By Lucy McIlwraith, Teacher of English
As the nights draw in and we all remember the reason for the winter festivals that feature lots of fire and warmth, it’s time for the English department to spread some cheer, as we did at the Block 3 Fireside Night last Friday. This is an evening event, at which students and staff are invited to perform memorised poetry, stories and songs in the great hall of the Bedales Dining Room, lit only by fire from the enormous fireplace and a few candles. As it is difficult to photograph an event held in near total darkness, it must retain its mystery, but here is what it’s all about…
The students had been asked to think about life without phones, TVs and electricity, and what homegrown entertainment would look like without those things. Before the Fireside Night, Bedales English teachers had shared their own feelings about performance and how nerve-wracking it generally is. I had also been to the Block 3 assembly to reassure students that no one would be looking for perfection in this kind of performance, and remind them that we all need to forget what we see on our screens everyday, as it is not a fair representation of a live performance.
So, with the fire crackling and candles twinkling, students arrived at a dark hall last Friday to recreate the kind of entertainment enjoyed by our ancestors. Julia started the evening with a haunting rendition of Where the Boats Go by Robert Lewis Stevenson and then introduced her students: Ivan reciting a Robert Frost poem called Nothing Gold Can Stay and Grace with Babysitting by Gillian Clarke.
The bravery of these first performances was a wonderful catalyst for the others. Later on – having decided they were brave enough – others from Julia’s class also performed: Freya, with Anne Hathaway by Carol Ann Duffy and Lotty, who chose a powerful poem about Greta Thumberg. Our special guest, Clive, spoke the words of an ’80s rock ballad, making them far more profound in the process, and was, of course, cheered to the rafters.
Mary-Liz’s stand-out performances were from Caspar with Do Not Go Gentle by Dylan Thomas, which was impressive in its sophistication, and Seb, who confidently gave us two contrasting poems – one about death and a comic piece written by himself. As head of department, David might be expected to give the most impressive performance of all but, with terrible irony, his carefully rehearsed speech from Hamlet (in which the title character muses on the excellence of human-kind) flew out of his head. Thankfully, his students made up for his memory loss with faultless performances including raucous group singing from Bay, Leo and Kit.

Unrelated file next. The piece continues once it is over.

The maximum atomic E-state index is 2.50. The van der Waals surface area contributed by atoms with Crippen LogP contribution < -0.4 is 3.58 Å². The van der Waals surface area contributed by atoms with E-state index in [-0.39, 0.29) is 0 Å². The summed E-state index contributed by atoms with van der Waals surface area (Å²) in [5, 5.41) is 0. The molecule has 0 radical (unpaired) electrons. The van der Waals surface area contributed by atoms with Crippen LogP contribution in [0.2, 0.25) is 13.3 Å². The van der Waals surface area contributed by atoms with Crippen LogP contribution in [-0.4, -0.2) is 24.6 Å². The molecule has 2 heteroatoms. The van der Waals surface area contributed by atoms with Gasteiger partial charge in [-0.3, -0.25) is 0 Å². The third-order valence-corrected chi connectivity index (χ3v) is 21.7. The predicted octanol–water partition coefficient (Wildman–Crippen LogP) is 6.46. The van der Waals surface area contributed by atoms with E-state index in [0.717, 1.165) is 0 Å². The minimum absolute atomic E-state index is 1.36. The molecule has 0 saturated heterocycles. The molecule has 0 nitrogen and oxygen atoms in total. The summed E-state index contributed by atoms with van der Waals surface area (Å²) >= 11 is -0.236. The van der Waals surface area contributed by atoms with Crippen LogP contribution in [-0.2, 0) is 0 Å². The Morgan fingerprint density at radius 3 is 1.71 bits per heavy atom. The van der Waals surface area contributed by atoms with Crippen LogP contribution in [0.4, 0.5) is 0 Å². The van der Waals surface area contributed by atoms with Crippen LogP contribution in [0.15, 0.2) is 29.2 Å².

Louise’s rendition of The Raven was followed by some keen performances from her class. Eliza performed Leisure by WH Davis, fully exploring the poignancy of the poem through her interpretation; Sienna gave a powerful version of one of her favourite poems, A Day by Emily Dickenson with confidence and poise; Hendrix lifted our spirits with his confident performance of the amusing poem, The Little Turtle by Vachel Lindsay and Alex approached the task with his signature confidence and performed his poem to great applause.
My own class was represented by Shoshana and Xander, both performing classics of the nonsense genre, The Jabberwocky and The Jumblies which provided welcome relief, I’m sure, after my own version of Jolene, a song I might not have performed quite as well as Dolly Parton herself, though not for want of practice. Jen’s classes were last with honourable mention going in particular to Oscar and his hilarious performance of My New Pet and Roan’s stirring and dramatic version of Dulce et Decorum est.
The evening was rounded off with a soulful Let it Be from Zeb, accompanying himself on acoustic guitar which gave us all a wonderful atmosphere to go out on.
Please do take the opportunity to ask students about their experience of the Fireside Night – they were an amazing and appreciative audience and deserve praise for this as well as their bravery in performing.